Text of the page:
World Bank and Maldives Housing and Urban Development Board (MHUDB)
The objective of the project was to assist the Government of the Maldives to prepare a strategy and plan of action to improve the legal and regulatory framework for land and housing markets. The assignment focused on institutional and capacity building in the areas of land management, land property rights, urban development, and housing policy and markets. The project team consisted of four international consultants led by Geoffrey Payne and sought to advise and assist in the establishment of the essential legal and regulatory structure for urban land management in the Maldives; designing reforms for regulatory administrative procedures; and, contribute to preparing a strategy and action plan for the implementation of the broad reform program. The project focused on institutional and capacity building in the areas of land management, land property rights, urban development, and housing policy and markets.
Duration: 14th April 2001 – 13th April 2003
- Administrative and institutional reform of the legal and regulatory framework governing land administration and management including property registration and land information systems;
- A housing and urban development strategy for the Maldives, including urban planning and development tools and market oriented mechanisms for private sector participation; and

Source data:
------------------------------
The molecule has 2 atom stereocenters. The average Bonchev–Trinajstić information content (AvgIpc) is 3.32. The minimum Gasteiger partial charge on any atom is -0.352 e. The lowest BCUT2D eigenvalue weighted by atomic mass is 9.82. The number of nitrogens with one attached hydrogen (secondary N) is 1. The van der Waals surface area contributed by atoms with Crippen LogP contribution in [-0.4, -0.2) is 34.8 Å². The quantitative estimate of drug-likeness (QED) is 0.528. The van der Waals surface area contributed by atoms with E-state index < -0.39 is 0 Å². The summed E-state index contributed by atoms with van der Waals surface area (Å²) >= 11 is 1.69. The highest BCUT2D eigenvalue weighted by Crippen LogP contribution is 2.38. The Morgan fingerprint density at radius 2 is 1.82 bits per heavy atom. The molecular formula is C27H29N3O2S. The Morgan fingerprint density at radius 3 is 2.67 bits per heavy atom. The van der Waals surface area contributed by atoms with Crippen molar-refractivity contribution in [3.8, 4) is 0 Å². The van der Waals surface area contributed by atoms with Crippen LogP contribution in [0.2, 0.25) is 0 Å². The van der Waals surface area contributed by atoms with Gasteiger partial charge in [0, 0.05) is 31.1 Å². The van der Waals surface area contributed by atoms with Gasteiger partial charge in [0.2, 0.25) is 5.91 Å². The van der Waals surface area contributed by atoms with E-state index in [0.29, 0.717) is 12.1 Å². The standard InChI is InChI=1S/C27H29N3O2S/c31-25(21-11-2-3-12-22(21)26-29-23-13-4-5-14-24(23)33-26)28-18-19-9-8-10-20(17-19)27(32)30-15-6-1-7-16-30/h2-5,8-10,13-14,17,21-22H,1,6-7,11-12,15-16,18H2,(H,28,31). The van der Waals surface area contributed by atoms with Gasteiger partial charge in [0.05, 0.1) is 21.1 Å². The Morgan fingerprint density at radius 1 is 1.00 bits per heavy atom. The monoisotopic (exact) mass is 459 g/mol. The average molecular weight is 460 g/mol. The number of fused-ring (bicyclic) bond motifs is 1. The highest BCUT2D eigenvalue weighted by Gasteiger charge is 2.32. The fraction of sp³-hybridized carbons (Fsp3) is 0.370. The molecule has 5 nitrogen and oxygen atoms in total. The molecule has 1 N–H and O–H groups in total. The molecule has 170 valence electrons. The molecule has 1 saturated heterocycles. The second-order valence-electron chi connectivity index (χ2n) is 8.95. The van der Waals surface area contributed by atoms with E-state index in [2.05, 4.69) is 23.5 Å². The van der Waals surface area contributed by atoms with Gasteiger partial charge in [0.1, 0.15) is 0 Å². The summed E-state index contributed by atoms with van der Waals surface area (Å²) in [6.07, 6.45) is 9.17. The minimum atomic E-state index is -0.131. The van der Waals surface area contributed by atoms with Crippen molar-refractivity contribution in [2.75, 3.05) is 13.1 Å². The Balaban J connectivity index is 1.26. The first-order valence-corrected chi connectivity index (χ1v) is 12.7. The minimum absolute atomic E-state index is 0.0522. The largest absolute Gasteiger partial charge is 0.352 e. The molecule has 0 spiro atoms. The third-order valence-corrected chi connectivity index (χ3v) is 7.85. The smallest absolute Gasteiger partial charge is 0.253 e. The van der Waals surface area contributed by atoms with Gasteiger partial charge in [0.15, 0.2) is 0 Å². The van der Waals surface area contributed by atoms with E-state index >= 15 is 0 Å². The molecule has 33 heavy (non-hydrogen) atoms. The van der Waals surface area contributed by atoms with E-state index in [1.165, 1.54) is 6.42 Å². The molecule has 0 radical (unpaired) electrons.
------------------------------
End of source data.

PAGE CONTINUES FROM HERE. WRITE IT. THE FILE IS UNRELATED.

- The international training of five key executives to be nominated by GOM.
In addition, Geoffrey Payne organised a study tour of India for senior GOM executives.
The Maldives consists of 1,200 small coral islands in the Indian Ocean. The population (270,000 people) is growing at an annual rate of 2.8% and is concentrated on 200 islands. Eighty islands are used as tourist resorts, tourism being one of the country’s two main industries, the other being commercial fisheries. The main urban centres suffer from excessive overcrowding.
General institutional capacity levels, particularly in all areas of the public sector, are low and the country depends on expatriate labour force. The government recognises the urgent need for institutional capacity at the middle and upper levels of its administration, particularly in the areas of housing and urban development.
The efficiency of the current urban system is low, partly due to the unique physical environment, and partly due to an inappropriate legal framework and inefficient urban and housing policy tools. The lack of appropriate laws, regulations and procedures for land (alienation, allocation, transactions and limited uses of property rights), as well as urban planning and development control tools, inhibits effective attempts to address the pressing development needs of Maldives. The ineffective use of scarce land translates into very severe overcrowding and unaffordable housing units. Private land ownership has not yet been established in Maldives, neither is there a functioning land market with a transparent market valuation mechanism to improve resource allocation. Difficulties are encountered in registering transfers of land ownership. With the exception of a few plots of privately owned land, the state owns all the land and allocates plots to its residents free of charge. There are no set criteria or procedures for land alienation, nor are there incentives to stimulate a land market through private initiatives.